Via Regeneration, Repentance and Reformation:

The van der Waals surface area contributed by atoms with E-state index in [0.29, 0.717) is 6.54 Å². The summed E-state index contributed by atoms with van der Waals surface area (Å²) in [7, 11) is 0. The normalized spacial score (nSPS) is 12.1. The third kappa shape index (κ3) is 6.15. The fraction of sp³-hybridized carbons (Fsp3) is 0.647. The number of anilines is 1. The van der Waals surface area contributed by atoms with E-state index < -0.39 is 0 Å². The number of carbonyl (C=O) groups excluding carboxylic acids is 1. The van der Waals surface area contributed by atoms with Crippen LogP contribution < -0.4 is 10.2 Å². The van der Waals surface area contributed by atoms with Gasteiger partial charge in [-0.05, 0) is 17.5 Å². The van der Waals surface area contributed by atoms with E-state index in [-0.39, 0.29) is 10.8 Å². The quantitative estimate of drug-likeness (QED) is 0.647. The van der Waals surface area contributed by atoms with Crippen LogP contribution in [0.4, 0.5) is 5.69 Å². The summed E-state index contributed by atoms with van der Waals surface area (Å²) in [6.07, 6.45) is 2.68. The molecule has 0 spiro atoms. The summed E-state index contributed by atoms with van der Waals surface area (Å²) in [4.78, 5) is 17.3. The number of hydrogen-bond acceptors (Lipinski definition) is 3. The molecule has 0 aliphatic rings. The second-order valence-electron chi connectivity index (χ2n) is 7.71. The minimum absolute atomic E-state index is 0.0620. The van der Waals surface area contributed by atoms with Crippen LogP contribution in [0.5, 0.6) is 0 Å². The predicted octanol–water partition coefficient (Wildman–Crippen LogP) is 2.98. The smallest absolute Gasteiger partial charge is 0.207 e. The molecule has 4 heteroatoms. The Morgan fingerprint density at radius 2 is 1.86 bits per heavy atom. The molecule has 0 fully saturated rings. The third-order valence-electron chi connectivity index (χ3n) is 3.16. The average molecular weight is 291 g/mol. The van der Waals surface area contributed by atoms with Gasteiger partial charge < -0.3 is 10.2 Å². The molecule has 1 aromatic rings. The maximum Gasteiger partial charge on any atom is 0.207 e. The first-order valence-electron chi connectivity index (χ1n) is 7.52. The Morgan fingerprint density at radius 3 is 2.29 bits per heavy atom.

…than that the history of the Reformed Churches in general has fully established the unsound and dangerous character of the principles on which the Reformation was based, and especially of the two great Protestant principles of the right of private judgment, and of the sufficiency, perfection, and exclusive authority of the written Word as the rule of faith, the only available external source from which men’s convictions of truth and duty ought to be derived; and there is no doubt, that in skimming over the history of the Reformed Churches, they can easily enough collect materials which enable them to present a picture that seems at first sight to afford some countenance to the allegation. The topic on which chiefly they delight to dwell, when discussing this subject, is of course the number and variety of the different sects that have sprung up among Protestants, the differences and disputes that have arisen among men who all profess to be exercising the same right of private judgment, and to be following the same standard—the written Word. They are fond of stringing together the names of all the different sects that have sprung up among the Reformed Churches, the most obscure and insignificant as well as the most numerous and influential (often swelling the number by misrepresentation and by fabricating sects from the names of particular individuals, who may have held some peculiar opinions, but who had few or no followers in their singularities), and then representing the prevalence of all these sects as the natural and legitimate result and consequence of the Protestant principles above referred to. This has a plausible appearance to superficial thinkers, and it is not to be wondered at, that it should have a considerable influence on the minds of those who have been trained in the Church of Rome, in prejudicing them against Protestantism, and in preventing anything like a fair and impartial examination of its claims.